7

Ask DN: What do you use to wireframe?

7 years ago from , Product Designer

I usually just use Photoshop but it takes to long. Is there any free, online tools out there?

41 comments

  • Lauren GolembiewskiLauren Golembiewski, 7 years ago

    If you already have creative suite, then you might want to give illustrator a try. It's much faster than photoshop, and the multiple artboards, symbols palette, and precise pixel measurements make it a really great tool. Plus you can export your artboards as pngs, throw them into InVision and have a clickable prototype in less than 30 minutes.

    This is helpful to get started in Ai (but there are some more changes and improvements since this article): http://www.smashingmagazine.com/2011/01/17/productive-web-design-with-adobe-illustrator/

    7 points
    • Oliver ChankOliver Chank, 7 years ago

      I have been using Photoshop and Axure for years but never found them really comfortable for a variety of reasons.

      I only realized recently that the answer was in front of my eyes all this time... I do all my wireframes in Illustrator now. The lightweight vectors make it so easy to duplicate items and the flexible art boards allows you to do responsive versions, longer pages or simply to export all your pages so much quicker than Photoshop.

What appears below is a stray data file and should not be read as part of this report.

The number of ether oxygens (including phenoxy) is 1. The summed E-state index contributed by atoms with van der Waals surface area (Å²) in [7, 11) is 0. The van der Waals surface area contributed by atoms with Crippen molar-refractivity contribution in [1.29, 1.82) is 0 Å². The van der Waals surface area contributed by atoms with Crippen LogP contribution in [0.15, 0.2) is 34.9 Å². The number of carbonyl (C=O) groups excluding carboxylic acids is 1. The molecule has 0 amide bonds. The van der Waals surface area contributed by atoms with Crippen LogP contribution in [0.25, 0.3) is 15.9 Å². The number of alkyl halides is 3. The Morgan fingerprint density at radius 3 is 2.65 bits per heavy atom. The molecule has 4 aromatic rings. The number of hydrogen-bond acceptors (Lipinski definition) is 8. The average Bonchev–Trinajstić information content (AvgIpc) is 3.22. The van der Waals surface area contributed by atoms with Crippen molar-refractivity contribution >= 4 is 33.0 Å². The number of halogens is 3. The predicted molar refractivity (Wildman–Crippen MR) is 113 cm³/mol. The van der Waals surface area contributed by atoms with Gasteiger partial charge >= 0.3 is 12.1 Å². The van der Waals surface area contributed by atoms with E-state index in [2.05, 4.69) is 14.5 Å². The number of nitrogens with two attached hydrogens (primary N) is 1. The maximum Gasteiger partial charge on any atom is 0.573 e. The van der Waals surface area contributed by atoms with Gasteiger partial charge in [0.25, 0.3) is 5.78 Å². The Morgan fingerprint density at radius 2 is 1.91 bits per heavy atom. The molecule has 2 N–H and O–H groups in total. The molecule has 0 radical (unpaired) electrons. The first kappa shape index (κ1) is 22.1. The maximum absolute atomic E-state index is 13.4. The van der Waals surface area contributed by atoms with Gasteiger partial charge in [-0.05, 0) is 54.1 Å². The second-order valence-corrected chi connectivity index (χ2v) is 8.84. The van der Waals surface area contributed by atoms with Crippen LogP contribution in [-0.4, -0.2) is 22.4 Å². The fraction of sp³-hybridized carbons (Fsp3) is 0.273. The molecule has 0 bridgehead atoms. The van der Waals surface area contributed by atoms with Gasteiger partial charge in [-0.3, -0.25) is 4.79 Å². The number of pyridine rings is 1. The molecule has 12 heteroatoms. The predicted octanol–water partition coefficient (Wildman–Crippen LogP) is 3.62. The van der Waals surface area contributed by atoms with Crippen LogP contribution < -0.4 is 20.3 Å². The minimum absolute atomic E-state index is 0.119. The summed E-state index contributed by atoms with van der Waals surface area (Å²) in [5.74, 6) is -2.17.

2 points
    • Stefan SohlstromStefan Sohlstrom, 7 years ago

      +1 for illustrator

      If you're working with a framework that has set breakpoints, its super nice to make three or four art boards and then just drag and resize and reorder content to progress up (or down) screen sizes.

      1 point
    • Carolann Merchant, 7 years ago

      If you're going the Adobe route, I've used InDesign in the past. Not perfect, but it has the functionality built in for master pages so it's easy to keep global elements consistent across frames.

      But - PowerPoint has the same capability and is more lightweight.

      I'm also a fan of just doing paper/pencil wireframes.

      0 points
  • Anthony Mann, 7 years ago

    Paper and a Pencil

    5 points
  • David KizlerDavid Kizler, 7 years ago

    Sketch

    4 points
    • Darby ✌Darby ✌, 7 years ago

      Sketch, too. I haven't needed to prototype a ton of interaction, so it's perfect for me.